While 54 percent of the union officials present voted in favour of continuing the boycott, the union’s anti-democratic requirement of a 67 percent vote in favour of a strike was not met, with many officials defying members’ votes for a boycott.
Last week, around 10,000 teachers, students and parents protested the government’s attacks on education and lack of protection from COVID-19 in schools. The boycott of evaluations found mass support among teachers, and around 70 percent of teachers in Greece joined a one-day strike on October 11 despite legal threats from the government.
Uber drivers in Zagreb strike over unpaid wages
On Sunday, 2,000 Uber drivers in the Croatian capital Zagreb stopped work after the company failed to pay their wages on time, reported Večernji list.
A spokesman for the Union of Digital Platform Workers told the paper the strike would continue for three hours on Monday, whether or not the company paid the wages, as late payments were too common. One driver said in an interview he was owed 2500 HRK, and said “We bring them profit. So why aren’t we the first to be informed that the money will be late?”
The company blamed the delay in payment on a local bank, and paid its drivers after the strike, according to Poslovni.
Six-day strike begins at private psychiatric clinics in Brandenburg, Germany
On Thursday, around 1,300 workers at the Asklepios private mental health clinics in the German state of Brandenburg began a six-day strike during collective bargaining negotiations, reported the Süddeutsche Zeitung.
The United Services Union called the strike to demand, among other things, the end to differences in pay between employees in the east and west of Germany, reporting that some employees in Brandenburg earn 10,600 euros less per year than their colleagues in Hamburg.
Workers at the Asklepios clinics held numerous warning strikes in support of demands to include all workers in the same collective agreement as public sector healthcare workers, as well as closing the East–West pay gap.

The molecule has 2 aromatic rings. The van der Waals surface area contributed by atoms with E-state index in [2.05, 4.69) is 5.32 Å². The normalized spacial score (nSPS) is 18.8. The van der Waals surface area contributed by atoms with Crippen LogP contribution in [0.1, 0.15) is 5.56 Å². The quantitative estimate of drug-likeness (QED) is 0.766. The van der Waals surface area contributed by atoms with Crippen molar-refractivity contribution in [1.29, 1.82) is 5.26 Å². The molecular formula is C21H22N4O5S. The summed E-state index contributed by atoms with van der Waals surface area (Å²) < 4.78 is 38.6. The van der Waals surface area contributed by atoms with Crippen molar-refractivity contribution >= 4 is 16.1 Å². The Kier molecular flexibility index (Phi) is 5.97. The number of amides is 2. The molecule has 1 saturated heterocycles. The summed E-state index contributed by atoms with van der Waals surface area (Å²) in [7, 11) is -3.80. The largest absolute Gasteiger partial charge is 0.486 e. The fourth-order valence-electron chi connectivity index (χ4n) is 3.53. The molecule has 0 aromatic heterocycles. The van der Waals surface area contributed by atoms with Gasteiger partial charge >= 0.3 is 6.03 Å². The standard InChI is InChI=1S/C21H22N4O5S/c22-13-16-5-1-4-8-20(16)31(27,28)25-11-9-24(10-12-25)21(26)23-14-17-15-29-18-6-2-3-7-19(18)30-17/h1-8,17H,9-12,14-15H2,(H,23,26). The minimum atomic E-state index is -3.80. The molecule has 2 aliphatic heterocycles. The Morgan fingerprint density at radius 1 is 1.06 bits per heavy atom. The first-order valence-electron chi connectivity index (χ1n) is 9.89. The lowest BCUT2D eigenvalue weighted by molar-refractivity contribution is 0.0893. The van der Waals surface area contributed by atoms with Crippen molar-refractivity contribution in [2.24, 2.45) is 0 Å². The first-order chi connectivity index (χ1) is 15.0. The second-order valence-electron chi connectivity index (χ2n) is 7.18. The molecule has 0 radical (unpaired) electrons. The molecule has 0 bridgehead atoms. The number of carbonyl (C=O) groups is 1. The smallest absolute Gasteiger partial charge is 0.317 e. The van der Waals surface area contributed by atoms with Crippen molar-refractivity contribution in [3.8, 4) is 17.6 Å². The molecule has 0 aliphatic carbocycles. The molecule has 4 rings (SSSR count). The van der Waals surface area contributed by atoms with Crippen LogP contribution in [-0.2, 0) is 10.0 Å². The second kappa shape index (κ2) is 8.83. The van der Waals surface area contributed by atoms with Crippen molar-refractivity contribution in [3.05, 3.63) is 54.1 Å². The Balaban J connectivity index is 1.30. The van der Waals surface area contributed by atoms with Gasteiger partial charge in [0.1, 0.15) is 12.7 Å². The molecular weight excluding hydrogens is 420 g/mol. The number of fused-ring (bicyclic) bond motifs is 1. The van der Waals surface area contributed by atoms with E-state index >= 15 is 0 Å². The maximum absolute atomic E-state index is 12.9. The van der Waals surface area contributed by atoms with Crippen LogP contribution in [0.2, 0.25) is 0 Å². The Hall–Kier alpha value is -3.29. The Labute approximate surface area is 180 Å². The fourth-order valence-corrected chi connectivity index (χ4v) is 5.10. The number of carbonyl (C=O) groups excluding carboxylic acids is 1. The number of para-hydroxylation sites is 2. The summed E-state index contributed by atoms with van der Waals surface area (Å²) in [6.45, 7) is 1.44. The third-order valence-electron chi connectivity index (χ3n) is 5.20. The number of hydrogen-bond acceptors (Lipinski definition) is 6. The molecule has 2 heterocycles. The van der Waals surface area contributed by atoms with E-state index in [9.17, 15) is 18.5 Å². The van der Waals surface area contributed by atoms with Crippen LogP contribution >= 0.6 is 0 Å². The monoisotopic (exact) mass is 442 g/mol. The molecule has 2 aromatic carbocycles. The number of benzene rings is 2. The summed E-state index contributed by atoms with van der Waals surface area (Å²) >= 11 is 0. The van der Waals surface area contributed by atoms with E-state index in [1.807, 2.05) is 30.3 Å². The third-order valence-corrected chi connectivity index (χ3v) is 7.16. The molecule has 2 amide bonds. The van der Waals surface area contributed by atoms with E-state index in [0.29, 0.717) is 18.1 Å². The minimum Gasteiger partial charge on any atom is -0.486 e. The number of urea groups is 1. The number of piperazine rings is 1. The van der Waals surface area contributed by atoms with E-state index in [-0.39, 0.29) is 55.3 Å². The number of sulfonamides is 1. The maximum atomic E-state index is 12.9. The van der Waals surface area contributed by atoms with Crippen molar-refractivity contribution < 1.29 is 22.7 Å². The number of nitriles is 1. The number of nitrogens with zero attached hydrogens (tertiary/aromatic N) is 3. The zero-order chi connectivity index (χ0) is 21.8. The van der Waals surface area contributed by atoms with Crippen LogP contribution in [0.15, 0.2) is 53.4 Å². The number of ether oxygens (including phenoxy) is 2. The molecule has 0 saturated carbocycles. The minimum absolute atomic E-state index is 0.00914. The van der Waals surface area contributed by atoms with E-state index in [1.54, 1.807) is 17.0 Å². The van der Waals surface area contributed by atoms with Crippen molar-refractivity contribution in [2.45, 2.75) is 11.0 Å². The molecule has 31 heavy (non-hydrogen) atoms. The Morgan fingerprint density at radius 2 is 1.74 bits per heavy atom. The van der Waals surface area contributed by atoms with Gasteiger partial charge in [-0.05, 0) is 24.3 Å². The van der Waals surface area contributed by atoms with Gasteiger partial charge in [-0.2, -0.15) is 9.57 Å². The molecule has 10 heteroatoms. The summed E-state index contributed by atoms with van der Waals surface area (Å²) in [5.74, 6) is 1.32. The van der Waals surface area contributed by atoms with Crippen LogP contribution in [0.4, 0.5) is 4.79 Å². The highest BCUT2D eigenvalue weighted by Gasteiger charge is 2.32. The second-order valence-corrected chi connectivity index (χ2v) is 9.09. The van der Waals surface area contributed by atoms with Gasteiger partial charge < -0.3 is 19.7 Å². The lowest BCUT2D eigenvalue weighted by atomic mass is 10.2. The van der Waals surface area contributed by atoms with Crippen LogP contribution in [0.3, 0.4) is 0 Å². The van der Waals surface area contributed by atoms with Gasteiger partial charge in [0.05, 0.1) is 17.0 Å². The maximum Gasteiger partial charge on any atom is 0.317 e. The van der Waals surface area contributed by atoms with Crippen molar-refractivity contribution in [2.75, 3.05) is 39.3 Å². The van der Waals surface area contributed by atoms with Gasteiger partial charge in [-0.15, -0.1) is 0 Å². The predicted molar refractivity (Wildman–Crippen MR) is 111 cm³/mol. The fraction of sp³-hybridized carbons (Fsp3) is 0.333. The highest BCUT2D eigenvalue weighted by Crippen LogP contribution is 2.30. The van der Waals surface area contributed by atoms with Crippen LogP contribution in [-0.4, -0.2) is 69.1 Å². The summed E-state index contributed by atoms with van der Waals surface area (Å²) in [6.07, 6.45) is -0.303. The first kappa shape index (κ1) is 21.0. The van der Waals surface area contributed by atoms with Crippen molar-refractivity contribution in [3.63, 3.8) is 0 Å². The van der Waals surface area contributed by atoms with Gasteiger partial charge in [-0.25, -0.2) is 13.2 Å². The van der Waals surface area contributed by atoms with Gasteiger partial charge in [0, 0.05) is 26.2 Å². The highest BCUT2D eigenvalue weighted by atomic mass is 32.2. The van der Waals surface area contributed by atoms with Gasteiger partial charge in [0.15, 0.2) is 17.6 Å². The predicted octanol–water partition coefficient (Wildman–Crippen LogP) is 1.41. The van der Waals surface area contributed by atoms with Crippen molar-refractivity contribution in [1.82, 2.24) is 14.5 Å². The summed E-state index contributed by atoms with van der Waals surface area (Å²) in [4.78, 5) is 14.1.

Sunday stoppages by ScotRail workers, Scotland over overtime rates into eighth month
A further strike took place Sunday by several hundred Scottish train conductors and ticket examiners at ScotRail.
The Rail, Maritime and Transport union (RMT) members are involved in one of the UK’s longest-running stoppages. The conductors’ stoppages began in March and were joined by ticket examiners at the end of April, who will strike until October 31. They are demanding equal overtime pay with drivers.
The RMT betrayed the five-year struggle of rail workers against the introduction of Driver Operated Trains. The union reached agreements with different train operators, undermining the safety-critical role of thousands of conductors.
Rail strikes in Scotland planned during COP26 climate change summit
Around 2,000 rail workers in Scotland are set to strike during the COP26 climate change talks in Glasgow.
The RMT members at ScotRail voted by an 84 percent majority to strike from November 1-12 over pay and working conditions. The strike will coincide with the climate talks taking place from October 31 to November 12.
Separately rail workers on the Caledonian Sleeper service which runs from London to Scotland will strike on November 1 and 2. The RMT members have been involved in a long-running pay dispute with Serco, the outsourcing company that runs the service.